Can Parasites be present on healthy fish?

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Can Parasites be present on healthy fish?

January 05, 2016 - 08:39

This was the question that was posed to a vet, and you'll find his response below by clicking on the title or picture...

Some people come from a view point of keeping a balance in systems of pathogens, host and environment as occurs in nature. I do not disagree with that, however, we ARE keeping animals in less than natural environments. Additionally, from a medical stand-point, we would prefer to keep pathogens out.

Many of the parasites I deal with are obligate pathogens (e.g. skin flukes [Gyrodactylus], gill flukes [Dactylogyrus], white spot disease [Ichthyophthirius multifilis], etc.) and do not exist as commensals, nor are they found free-living in the environment (although they may be temporarily recovered from the water, environment and objects, associated with infected fish).

Some apparently healthy looking fish can be carrying pathogens, however, you cannot see evidence of the parasites (they are microscopic) or they may not be showing signs of disease… yet. Over time, the pathogens may cause stress (even in low numbers), picking off the most susceptible fishes first, as they slowly build in numbers. Then suddenly, their population explodes and you have to deal with whole tanks of sick fish.

How do we prevent this?
The first answer is to practice good biosecurity, and you’ll have no issues.  The new fish should be held in quarantine in a separate pond/tank for 4-6 weeks.  The temperature in a quarantine tank is critical - you want any disease to manifest itself while the new fish is isolated and easily treatable.  Quarantine tanks for Koi should be held at 70-80 degrees for a minimum of 3 weeks.  If the temperature goes above 80 or below 70, correct the temperature and start timing the 3 weeks over again.  Just as is done for farm and domestic pets, the new fish should be examined for health by performing microscopic exams,and doing an environment check.  There are other tests that can be done if specific disease is suspected.  Chemical dips/treatments may be used if parasites are found.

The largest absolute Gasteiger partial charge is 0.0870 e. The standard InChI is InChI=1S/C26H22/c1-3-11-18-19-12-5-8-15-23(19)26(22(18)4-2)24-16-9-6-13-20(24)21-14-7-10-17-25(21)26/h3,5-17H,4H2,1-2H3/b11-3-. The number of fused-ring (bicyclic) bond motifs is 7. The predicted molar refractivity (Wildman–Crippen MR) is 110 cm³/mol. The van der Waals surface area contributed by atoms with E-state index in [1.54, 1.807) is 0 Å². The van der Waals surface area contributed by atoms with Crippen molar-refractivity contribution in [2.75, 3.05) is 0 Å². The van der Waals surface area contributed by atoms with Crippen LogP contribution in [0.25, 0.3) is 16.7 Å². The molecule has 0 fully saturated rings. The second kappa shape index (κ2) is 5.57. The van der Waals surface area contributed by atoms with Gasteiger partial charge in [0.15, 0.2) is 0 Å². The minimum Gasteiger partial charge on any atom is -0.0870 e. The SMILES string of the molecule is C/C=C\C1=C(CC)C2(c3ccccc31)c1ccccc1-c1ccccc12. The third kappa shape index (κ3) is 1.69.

After the first 3 weeks, and before introducing the new fish to the pond, 2-3 of your resident fish should be placed in the quarantine pond/tank as 'sentinels' to cohabit with the new fish for another 2-3 weeks. The reason for doing this is because the different populations of fish have not been exposed to each other’s mix of microflora (and possibly viruses). This will give you time to react in a closely monitored system, without exposing your beloved collection to disease.

But by far, the most important part of introducing any new fish into a collection is observation time in quarantine.

Posted by Dr. Richmond Loh, The Fish Vet, Perth, Western Australia


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